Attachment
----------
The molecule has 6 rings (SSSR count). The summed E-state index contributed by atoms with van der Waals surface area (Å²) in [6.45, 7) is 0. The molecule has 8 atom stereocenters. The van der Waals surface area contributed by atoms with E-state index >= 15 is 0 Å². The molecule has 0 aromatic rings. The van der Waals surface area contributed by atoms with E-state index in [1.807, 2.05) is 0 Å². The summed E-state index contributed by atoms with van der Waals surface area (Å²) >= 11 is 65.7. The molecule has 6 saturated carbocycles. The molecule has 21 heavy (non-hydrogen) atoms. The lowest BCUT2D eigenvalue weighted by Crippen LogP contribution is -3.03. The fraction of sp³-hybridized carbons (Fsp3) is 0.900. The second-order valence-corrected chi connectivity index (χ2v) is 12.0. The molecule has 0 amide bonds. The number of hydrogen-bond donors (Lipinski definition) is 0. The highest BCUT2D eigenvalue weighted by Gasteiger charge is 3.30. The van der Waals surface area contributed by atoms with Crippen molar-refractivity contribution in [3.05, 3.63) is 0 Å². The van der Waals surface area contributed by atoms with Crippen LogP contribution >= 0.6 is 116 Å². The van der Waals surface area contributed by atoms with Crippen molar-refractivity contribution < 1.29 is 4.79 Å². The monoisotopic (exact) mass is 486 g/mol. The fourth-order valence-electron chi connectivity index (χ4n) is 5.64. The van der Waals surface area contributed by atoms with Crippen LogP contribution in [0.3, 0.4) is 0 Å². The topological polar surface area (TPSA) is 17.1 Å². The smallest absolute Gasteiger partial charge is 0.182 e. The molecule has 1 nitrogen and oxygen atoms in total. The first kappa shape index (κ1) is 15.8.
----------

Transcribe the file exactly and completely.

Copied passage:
The molecule has 6 rings (SSSR count). The summed E-state index contributed by atoms with van der Waals surface area (Å²) in [6.45, 7) is 0. The molecule has 8 atom stereocenters. The van der Waals surface area contributed by atoms with E-state index >= 15 is 0 Å². The molecule has 0 aromatic rings. The van der Waals surface area contributed by atoms with E-state index in [1.807, 2.05) is 0 Å². The summed E-state index contributed by atoms with van der Waals surface area (Å²) >= 11 is 65.7. The molecule has 6 saturated carbocycles. The molecule has 21 heavy (non-hydrogen) atoms. The lowest BCUT2D eigenvalue weighted by Crippen LogP contribution is -3.03. The fraction of sp³-hybridized carbons (Fsp3) is 0.900. The second-order valence-corrected chi connectivity index (χ2v) is 12.0. The molecule has 0 amide bonds. The number of hydrogen-bond donors (Lipinski definition) is 0. The highest BCUT2D eigenvalue weighted by Gasteiger charge is 3.30. The van der Waals surface area contributed by atoms with Crippen molar-refractivity contribution in [3.05, 3.63) is 0 Å². The van der Waals surface area contributed by atoms with Crippen LogP contribution >= 0.6 is 116 Å². The van der Waals surface area contributed by atoms with Crippen molar-refractivity contribution < 1.29 is 4.79 Å². The monoisotopic (exact) mass is 486 g/mol. The fourth-order valence-electron chi connectivity index (χ4n) is 5.64. The van der Waals surface area contributed by atoms with Crippen LogP contribution in [0.3, 0.4) is 0 Å². The topological polar surface area (TPSA) is 17.1 Å². The smallest absolute Gasteiger partial charge is 0.182 e. The molecule has 1 nitrogen and oxygen atoms in total. The first kappa shape index (κ1) is 15.8.